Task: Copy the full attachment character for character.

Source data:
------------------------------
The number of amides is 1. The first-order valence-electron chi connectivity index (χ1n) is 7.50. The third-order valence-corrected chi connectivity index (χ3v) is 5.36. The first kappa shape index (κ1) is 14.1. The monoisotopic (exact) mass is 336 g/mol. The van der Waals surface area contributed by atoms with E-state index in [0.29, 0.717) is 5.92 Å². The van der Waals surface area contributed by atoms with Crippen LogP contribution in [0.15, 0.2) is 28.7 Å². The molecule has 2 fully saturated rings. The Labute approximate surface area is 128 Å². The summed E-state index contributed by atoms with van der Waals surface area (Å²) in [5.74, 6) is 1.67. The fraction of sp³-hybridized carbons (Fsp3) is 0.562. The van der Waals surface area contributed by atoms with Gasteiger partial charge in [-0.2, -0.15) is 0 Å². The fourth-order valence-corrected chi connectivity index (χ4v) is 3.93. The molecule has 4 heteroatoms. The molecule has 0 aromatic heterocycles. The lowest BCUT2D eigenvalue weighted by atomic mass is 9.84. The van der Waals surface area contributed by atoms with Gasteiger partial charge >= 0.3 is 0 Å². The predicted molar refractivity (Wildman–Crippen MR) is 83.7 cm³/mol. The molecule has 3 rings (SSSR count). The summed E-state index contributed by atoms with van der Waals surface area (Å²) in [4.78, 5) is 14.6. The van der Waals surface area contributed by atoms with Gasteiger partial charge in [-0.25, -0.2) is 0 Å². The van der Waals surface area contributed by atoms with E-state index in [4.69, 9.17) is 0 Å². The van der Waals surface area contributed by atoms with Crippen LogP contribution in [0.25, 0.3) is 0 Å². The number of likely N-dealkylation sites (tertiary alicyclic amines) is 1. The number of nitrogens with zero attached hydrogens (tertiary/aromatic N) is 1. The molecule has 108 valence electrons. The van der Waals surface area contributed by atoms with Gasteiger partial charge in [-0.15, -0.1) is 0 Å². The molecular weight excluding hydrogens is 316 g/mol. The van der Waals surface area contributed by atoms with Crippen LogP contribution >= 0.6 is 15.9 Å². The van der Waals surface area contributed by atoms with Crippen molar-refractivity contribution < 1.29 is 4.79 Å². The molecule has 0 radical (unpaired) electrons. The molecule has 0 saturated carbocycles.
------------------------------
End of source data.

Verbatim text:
The number of amides is 1. The first-order valence-electron chi connectivity index (χ1n) is 7.50. The third-order valence-corrected chi connectivity index (χ3v) is 5.36. The first kappa shape index (κ1) is 14.1. The monoisotopic (exact) mass is 336 g/mol. The van der Waals surface area contributed by atoms with E-state index in [0.29, 0.717) is 5.92 Å². The van der Waals surface area contributed by atoms with Crippen LogP contribution in [0.15, 0.2) is 28.7 Å². The molecule has 2 fully saturated rings. The Labute approximate surface area is 128 Å². The summed E-state index contributed by atoms with van der Waals surface area (Å²) in [5.74, 6) is 1.67. The fraction of sp³-hybridized carbons (Fsp3) is 0.562. The van der Waals surface area contributed by atoms with Gasteiger partial charge in [-0.2, -0.15) is 0 Å². The fourth-order valence-corrected chi connectivity index (χ4v) is 3.93. The molecule has 4 heteroatoms. The molecule has 0 aromatic heterocycles. The lowest BCUT2D eigenvalue weighted by atomic mass is 9.84. The van der Waals surface area contributed by atoms with Gasteiger partial charge >= 0.3 is 0 Å². The predicted molar refractivity (Wildman–Crippen MR) is 83.7 cm³/mol. The molecule has 3 rings (SSSR count). The summed E-state index contributed by atoms with van der Waals surface area (Å²) in [4.78, 5) is 14.6. The van der Waals surface area contributed by atoms with Gasteiger partial charge in [-0.25, -0.2) is 0 Å². The van der Waals surface area contributed by atoms with E-state index in [4.69, 9.17) is 0 Å². The van der Waals surface area contributed by atoms with Crippen LogP contribution in [0.25, 0.3) is 0 Å². The number of likely N-dealkylation sites (tertiary alicyclic amines) is 1. The number of nitrogens with zero attached hydrogens (tertiary/aromatic N) is 1. The molecule has 108 valence electrons. The van der Waals surface area contributed by atoms with Gasteiger partial charge in [-0.15, -0.1) is 0 Å². The molecular weight excluding hydrogens is 316 g/mol. The van der Waals surface area contributed by atoms with Crippen LogP contribution >= 0.6 is 15.9 Å². The van der Waals surface area contributed by atoms with Crippen molar-refractivity contribution < 1.29 is 4.79 Å². The molecule has 0 radical (unpaired) electrons. The molecule has 0 saturated carbocycles.